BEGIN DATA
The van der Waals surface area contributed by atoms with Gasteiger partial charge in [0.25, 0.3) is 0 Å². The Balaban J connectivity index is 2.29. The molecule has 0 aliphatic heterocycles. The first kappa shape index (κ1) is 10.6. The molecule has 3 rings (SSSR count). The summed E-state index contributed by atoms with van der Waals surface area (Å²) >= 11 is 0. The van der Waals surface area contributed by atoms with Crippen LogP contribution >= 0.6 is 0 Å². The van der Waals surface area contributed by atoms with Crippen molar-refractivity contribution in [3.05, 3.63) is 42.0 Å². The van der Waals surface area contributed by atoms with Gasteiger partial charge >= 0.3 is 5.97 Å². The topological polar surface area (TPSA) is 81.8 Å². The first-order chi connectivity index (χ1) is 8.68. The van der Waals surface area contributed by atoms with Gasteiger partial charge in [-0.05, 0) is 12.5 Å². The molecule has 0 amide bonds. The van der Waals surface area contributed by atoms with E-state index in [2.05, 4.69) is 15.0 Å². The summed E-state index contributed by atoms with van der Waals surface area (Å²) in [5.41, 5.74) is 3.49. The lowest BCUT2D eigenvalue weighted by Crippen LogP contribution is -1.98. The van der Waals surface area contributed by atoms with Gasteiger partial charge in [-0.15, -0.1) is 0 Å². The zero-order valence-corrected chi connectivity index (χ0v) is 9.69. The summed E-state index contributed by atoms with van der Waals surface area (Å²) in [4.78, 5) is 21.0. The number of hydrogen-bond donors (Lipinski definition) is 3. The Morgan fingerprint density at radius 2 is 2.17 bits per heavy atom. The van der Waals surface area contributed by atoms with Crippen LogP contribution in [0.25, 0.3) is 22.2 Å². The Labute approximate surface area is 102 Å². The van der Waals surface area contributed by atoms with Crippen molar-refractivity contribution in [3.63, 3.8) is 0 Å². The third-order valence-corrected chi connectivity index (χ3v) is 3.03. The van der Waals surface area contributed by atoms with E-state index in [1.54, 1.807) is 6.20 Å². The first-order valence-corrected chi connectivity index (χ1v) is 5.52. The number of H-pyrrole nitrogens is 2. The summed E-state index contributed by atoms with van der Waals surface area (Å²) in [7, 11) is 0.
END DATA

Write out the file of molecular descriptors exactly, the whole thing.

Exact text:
The van der Waals surface area contributed by atoms with Gasteiger partial charge in [0.25, 0.3) is 0 Å². The Balaban J connectivity index is 2.29. The molecule has 0 aliphatic heterocycles. The first kappa shape index (κ1) is 10.6. The molecule has 3 rings (SSSR count). The summed E-state index contributed by atoms with van der Waals surface area (Å²) >= 11 is 0. The van der Waals surface area contributed by atoms with Crippen LogP contribution >= 0.6 is 0 Å². The van der Waals surface area contributed by atoms with Crippen molar-refractivity contribution in [3.05, 3.63) is 42.0 Å². The van der Waals surface area contributed by atoms with Gasteiger partial charge >= 0.3 is 5.97 Å². The topological polar surface area (TPSA) is 81.8 Å². The first-order chi connectivity index (χ1) is 8.68. The van der Waals surface area contributed by atoms with Gasteiger partial charge in [-0.05, 0) is 12.5 Å². The molecule has 0 amide bonds. The van der Waals surface area contributed by atoms with E-state index in [2.05, 4.69) is 15.0 Å². The summed E-state index contributed by atoms with van der Waals surface area (Å²) in [5.41, 5.74) is 3.49. The lowest BCUT2D eigenvalue weighted by Crippen LogP contribution is -1.98. The van der Waals surface area contributed by atoms with Gasteiger partial charge in [-0.15, -0.1) is 0 Å². The zero-order valence-corrected chi connectivity index (χ0v) is 9.69. The summed E-state index contributed by atoms with van der Waals surface area (Å²) in [4.78, 5) is 21.0. The number of hydrogen-bond donors (Lipinski definition) is 3. The Morgan fingerprint density at radius 2 is 2.17 bits per heavy atom. The van der Waals surface area contributed by atoms with Crippen LogP contribution in [0.25, 0.3) is 22.2 Å². The Labute approximate surface area is 102 Å². The van der Waals surface area contributed by atoms with Crippen molar-refractivity contribution in [3.63, 3.8) is 0 Å². The third-order valence-corrected chi connectivity index (χ3v) is 3.03. The van der Waals surface area contributed by atoms with E-state index in [1.54, 1.807) is 6.20 Å². The first-order valence-corrected chi connectivity index (χ1v) is 5.52. The number of H-pyrrole nitrogens is 2. The summed E-state index contributed by atoms with van der Waals surface area (Å²) in [7, 11) is 0.